Economics Headlines for the Week: 12/27/2010
Economics headlines from this week’s news, blogs, and op-eds.
This is a new column I intend on publishing on a weekly basis. Look for it on Monday mornings.
The Economic Thought of the Week: The Aggregation Problem
To see the week’s economics headlines click here:
A rather grim article discussing the recession’s effect on the young adults. It does have some nice statistics and results from economic studies, however.
An article from the beginning of this year in the Harvard Business Review which caught my attention last week. The article is nice and short, and discusses why the current U.S. economy is not suited to innovation.
A very well presented column which discusses how FDR helped get the United States out of the Great Depression. Has some great numbers to convince doubters. Definitely recommended reading for anyone interested in economic policy discussions.
Economist Michael Hudson writes about why, in his view, Adam Smith would be against the tax proposals and economic policies put forth by the Bowles-Simpson Deficit-Reduction Commission.
A post discusses how Bank of America is making moves to address a potential public relations fall out in light of a potential Wikileaks scandal. One can only wonder what kind of information they’ll be releasing.
California, under governor Arnold Schwarzenegger is attempting to sell of half of the state government’s office space to private investors with alleged political connections prior to the arrival of the new governor Jerry Brown . Many are crying foul as the state will remain a renter of the properties, at a rate resulting in a substantial financial loss for the state over the next 35 years.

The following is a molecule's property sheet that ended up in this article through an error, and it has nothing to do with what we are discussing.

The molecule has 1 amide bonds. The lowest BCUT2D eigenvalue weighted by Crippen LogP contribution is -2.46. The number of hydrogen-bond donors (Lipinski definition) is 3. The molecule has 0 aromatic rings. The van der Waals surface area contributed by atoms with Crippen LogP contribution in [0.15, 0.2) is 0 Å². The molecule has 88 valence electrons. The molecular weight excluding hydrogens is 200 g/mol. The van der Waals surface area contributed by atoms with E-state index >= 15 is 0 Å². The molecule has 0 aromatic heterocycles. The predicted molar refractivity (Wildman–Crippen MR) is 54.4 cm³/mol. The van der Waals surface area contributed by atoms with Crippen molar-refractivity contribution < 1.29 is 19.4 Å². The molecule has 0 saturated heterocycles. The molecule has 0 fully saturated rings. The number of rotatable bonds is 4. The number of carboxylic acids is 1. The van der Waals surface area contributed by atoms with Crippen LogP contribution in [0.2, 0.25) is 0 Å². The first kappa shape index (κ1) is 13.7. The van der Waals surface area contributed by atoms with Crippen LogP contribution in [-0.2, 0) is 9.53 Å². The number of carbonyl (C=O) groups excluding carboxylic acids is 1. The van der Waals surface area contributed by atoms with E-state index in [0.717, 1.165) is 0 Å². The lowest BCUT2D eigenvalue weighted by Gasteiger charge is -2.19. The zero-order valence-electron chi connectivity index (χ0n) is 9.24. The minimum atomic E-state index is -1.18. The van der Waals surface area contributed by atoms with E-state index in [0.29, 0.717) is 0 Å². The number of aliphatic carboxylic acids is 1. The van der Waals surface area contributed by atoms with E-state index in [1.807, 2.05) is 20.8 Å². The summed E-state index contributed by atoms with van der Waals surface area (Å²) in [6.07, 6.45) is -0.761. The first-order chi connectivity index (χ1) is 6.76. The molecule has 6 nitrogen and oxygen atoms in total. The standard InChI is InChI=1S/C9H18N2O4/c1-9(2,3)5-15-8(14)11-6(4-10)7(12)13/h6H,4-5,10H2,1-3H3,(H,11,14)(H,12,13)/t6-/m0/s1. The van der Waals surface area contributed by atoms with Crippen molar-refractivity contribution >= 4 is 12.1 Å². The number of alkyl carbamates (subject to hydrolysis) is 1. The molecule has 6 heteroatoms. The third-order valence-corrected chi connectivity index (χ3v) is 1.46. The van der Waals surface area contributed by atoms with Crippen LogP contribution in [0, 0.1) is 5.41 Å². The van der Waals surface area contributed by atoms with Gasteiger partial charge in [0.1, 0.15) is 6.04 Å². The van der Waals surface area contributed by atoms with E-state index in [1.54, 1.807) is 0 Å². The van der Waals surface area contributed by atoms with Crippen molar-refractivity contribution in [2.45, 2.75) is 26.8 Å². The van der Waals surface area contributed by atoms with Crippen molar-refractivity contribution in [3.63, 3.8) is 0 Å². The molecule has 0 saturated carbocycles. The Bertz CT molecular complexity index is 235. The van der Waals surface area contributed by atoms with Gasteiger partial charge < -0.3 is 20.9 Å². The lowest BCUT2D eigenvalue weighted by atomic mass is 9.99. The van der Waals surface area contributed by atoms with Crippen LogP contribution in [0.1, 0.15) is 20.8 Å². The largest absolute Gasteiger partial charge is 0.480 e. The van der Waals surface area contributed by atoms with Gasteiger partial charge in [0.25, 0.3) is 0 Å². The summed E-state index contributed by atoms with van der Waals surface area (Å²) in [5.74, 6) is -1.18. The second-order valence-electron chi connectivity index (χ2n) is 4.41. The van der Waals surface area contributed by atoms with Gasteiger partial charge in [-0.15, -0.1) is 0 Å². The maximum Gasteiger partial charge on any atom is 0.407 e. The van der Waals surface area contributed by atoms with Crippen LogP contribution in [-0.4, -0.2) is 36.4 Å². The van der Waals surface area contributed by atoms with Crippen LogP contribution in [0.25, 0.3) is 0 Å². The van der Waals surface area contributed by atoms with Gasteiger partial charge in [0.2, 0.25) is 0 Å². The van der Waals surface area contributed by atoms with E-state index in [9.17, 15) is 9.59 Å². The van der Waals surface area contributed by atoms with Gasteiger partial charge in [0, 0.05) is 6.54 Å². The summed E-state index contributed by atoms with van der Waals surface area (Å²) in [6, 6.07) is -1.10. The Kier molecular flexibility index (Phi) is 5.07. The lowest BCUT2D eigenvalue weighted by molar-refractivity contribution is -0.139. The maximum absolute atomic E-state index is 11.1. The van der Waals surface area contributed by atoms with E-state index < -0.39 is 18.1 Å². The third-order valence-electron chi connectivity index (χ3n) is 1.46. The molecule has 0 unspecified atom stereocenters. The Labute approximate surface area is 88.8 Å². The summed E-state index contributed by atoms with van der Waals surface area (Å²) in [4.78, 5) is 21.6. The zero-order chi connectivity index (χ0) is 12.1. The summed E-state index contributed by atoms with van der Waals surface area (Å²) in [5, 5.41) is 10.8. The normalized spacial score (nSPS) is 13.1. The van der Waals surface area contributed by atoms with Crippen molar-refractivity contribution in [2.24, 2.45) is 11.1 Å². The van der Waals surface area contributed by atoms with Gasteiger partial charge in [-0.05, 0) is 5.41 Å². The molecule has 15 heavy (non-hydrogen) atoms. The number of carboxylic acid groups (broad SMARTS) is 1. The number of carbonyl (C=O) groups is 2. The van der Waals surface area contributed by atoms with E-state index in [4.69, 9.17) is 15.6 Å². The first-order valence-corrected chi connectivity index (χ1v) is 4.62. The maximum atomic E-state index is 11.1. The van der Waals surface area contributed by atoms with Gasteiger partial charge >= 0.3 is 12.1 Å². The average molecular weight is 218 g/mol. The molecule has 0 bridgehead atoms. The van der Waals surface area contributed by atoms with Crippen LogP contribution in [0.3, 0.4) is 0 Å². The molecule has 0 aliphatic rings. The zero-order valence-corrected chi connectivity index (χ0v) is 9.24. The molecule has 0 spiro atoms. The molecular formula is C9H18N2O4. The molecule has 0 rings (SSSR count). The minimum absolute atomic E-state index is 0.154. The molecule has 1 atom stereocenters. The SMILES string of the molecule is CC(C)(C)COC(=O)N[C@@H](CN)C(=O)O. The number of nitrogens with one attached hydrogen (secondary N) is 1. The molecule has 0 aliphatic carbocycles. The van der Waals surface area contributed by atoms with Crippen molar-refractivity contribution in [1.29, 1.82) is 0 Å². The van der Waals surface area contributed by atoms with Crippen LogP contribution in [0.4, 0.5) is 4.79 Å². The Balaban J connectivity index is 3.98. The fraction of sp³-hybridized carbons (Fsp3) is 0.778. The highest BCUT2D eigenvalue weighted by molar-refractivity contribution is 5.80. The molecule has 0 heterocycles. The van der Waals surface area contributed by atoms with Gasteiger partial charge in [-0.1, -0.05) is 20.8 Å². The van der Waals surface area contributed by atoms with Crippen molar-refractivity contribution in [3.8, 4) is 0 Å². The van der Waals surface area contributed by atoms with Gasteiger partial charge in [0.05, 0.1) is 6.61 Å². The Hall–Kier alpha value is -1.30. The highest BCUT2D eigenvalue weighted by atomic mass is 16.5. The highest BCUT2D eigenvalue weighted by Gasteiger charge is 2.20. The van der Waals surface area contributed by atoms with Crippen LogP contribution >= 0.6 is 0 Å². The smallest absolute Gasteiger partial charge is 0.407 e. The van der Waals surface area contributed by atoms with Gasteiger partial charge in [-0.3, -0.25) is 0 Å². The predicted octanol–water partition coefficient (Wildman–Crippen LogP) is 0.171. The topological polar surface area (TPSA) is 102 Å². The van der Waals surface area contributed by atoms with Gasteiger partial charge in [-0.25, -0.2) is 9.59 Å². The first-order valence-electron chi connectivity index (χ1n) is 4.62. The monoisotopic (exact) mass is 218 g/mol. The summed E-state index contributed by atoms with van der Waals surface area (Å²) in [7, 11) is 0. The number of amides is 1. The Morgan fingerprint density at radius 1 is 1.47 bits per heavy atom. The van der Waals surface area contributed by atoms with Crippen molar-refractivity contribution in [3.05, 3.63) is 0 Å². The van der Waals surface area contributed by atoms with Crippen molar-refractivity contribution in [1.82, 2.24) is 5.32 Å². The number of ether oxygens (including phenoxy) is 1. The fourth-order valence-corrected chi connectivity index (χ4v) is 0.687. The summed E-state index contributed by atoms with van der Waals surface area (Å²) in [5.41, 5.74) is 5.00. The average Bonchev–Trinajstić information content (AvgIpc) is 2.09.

The title of this post is pretty self-explanatory, but its interesting as part of the ruling the judge determined that this fraud was systemic within the company.
While I try to keep this blog non-partisan, I had to include this article because it talks about tax myths and has many good figures and economists. In fact, the bulk of the article is fact based, so hopefully it does not read like an attack piece.
An example of how U.S. companies are able to manipulate government polices to get around their intended effects. A good piece for those who question the effectiveness of government economic policy.
In what is perceived as an anti-public-union move conservative politicians are arguing to allow increased flexibility for states to declare bankruptcy.